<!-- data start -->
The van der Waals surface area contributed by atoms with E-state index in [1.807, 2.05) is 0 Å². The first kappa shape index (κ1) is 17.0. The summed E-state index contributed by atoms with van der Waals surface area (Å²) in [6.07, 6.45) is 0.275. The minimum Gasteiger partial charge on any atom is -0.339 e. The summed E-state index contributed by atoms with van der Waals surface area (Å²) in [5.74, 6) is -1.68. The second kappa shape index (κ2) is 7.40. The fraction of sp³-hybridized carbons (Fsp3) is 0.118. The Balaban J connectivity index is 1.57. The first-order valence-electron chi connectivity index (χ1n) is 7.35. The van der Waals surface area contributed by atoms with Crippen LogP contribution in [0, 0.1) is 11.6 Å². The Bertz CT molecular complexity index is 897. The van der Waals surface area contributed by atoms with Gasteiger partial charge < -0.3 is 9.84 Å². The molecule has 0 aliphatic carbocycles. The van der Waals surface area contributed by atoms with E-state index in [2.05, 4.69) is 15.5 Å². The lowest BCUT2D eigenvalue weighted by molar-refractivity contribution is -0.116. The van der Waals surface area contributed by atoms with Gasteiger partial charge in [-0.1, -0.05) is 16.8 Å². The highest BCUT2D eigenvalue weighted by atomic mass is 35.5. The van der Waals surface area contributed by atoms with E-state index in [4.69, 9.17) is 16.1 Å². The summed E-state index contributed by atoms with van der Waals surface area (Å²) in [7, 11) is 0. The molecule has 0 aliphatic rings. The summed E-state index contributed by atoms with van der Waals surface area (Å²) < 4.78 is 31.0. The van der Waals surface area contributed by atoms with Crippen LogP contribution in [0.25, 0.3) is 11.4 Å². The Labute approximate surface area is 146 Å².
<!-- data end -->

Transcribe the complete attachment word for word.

The van der Waals surface area contributed by atoms with E-state index in [1.807, 2.05) is 0 Å². The first kappa shape index (κ1) is 17.0. The summed E-state index contributed by atoms with van der Waals surface area (Å²) in [6.07, 6.45) is 0.275. The minimum Gasteiger partial charge on any atom is -0.339 e. The summed E-state index contributed by atoms with van der Waals surface area (Å²) in [5.74, 6) is -1.68. The second kappa shape index (κ2) is 7.40. The fraction of sp³-hybridized carbons (Fsp3) is 0.118. The Balaban J connectivity index is 1.57. The first-order valence-electron chi connectivity index (χ1n) is 7.35. The van der Waals surface area contributed by atoms with Crippen LogP contribution in [0, 0.1) is 11.6 Å². The Bertz CT molecular complexity index is 897. The van der Waals surface area contributed by atoms with Gasteiger partial charge < -0.3 is 9.84 Å². The molecule has 0 aliphatic carbocycles. The van der Waals surface area contributed by atoms with E-state index in [2.05, 4.69) is 15.5 Å². The lowest BCUT2D eigenvalue weighted by molar-refractivity contribution is -0.116. The van der Waals surface area contributed by atoms with Gasteiger partial charge in [-0.1, -0.05) is 16.8 Å². The highest BCUT2D eigenvalue weighted by atomic mass is 35.5. The van der Waals surface area contributed by atoms with E-state index in [4.69, 9.17) is 16.1 Å². The summed E-state index contributed by atoms with van der Waals surface area (Å²) in [7, 11) is 0. The molecule has 0 aliphatic rings. The summed E-state index contributed by atoms with van der Waals surface area (Å²) < 4.78 is 31.0. The van der Waals surface area contributed by atoms with Crippen LogP contribution in [0.25, 0.3) is 11.4 Å². The Labute approximate surface area is 146 Å².